• SELECT SITE CURRENCY
Select a currency for use throughout the site
Household Appliances (Brown Goods) Market Report 1999
Key Note Publications Ltd, January 1999
The focus of this report is the brown goods division of the UK household appliances market. The term `brown goods' is used to describe products that include televisions (TVs), video cassette recorders (VCRs), camcorders, all audio products and compact disc (CD) players. `Brown goods' is a reference to early TVs, radios and radiograms that came packaged in wooden,
wood-coloured plastic or Bakelite cases. Brown goods are all essentially entertainment products.
Between 1995 and 1999, the market experienced a period of strong growth in value. By 1999, the value of the total UK brown goods market at manufacturers' sale prices (msp) was £3.27bn, a rise of 2.9% on 1998, and an increase of 14.8% over the period 1995 to 1999. This growth was driven by a number of factors including the increasing strength of the world economy generally over this period, and the development and increasing market penetration of these products. The latter part of 1998 and the early part of 1999 has witnessed a general slowdown in the growth of the value of the UK brown goods market, largely due to oversupply, a tightening economic climate and the effect of the continuing strength of sterling. Asian and US multinationals have begun to reduce manufacturing capacity in the UK in response to these forces.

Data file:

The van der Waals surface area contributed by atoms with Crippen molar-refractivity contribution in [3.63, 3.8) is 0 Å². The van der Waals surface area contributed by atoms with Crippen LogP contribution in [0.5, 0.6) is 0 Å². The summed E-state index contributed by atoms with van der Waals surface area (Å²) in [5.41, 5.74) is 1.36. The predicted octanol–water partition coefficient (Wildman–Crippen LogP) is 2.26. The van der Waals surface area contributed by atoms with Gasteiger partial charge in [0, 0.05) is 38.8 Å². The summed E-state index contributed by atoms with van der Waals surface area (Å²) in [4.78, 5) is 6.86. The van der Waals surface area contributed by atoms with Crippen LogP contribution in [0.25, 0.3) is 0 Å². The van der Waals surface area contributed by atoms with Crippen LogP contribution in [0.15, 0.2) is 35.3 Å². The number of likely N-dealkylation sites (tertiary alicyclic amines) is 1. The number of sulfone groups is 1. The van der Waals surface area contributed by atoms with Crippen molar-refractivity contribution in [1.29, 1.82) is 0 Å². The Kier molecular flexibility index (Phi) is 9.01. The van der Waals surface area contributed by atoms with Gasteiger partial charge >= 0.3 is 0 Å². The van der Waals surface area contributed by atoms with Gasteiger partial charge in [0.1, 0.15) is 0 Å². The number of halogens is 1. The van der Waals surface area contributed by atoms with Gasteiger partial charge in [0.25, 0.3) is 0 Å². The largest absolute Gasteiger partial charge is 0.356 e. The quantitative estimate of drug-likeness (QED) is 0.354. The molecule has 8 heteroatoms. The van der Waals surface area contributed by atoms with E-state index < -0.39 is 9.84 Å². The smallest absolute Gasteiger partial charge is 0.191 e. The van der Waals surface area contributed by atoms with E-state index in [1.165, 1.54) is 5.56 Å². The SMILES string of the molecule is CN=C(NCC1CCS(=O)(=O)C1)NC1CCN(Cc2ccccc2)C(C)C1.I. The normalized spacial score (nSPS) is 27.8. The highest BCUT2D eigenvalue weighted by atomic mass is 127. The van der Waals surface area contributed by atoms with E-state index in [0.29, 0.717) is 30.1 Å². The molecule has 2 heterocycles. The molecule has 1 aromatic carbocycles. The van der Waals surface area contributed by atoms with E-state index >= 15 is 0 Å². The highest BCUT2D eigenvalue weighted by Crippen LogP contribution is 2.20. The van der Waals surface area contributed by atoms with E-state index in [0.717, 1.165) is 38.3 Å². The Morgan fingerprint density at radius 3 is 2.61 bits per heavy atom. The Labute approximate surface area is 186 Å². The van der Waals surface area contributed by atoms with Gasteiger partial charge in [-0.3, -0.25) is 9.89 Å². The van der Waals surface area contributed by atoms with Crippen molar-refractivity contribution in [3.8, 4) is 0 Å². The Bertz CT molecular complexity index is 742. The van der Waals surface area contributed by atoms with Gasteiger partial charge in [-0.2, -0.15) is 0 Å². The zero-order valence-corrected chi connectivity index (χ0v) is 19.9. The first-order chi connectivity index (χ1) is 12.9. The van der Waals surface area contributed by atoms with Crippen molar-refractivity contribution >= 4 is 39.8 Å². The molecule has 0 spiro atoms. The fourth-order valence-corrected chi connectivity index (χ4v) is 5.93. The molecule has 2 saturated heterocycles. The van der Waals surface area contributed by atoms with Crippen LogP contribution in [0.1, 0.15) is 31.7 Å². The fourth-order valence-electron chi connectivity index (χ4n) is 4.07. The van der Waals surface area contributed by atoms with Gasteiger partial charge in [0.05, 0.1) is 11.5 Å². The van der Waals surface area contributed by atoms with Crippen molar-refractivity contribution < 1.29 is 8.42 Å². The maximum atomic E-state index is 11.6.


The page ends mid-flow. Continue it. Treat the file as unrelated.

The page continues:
Although the UK market is mature, the UK Government's commitment to digital broadcasting technology and the liberalised nature of the UK telecommunications industry offer good opportunities for investment in consumer electronics. Nevertheless, the wide fluctuations of the pound and indecision over European monetary union (EMU) does seem to be causing some companies a measure of concern.
The strength of sterling since 1996 has been a serious cause for concern for both manufacturers and distributors of electronic consumer goods. Export markets are more difficult to penetrate with sterling at such high levels, and competition in domestic markets is intensified by foreign competitors taking advantage of the relative weakness of their own currencies. The collapse of some currencies, above all in South East Asia, has exacerbated the problems for UK-based manufacturers.
During 1999, the brown goods market in Europe is being affected both by the worldwide imbalance between supply and demand and general economic uncertainty in the region. Since 1997, demand for digital goods such as digital video cameras and MiniDisc players has been strong. Production of major products such as TVs and VCRs, however, remains sluggish.
Key Note expects the value of the brown goods manufacturing industry in the UK to grow by 19% in real terms to reach £3.9bn at constant 1999 prices by the end of 2003. Key Note expects limited market growth in 1999 and 2000, as the current over-supply situation in some market segments corrects itself. However, from 2001 there will be steady growth in the overall market up to the year 2003.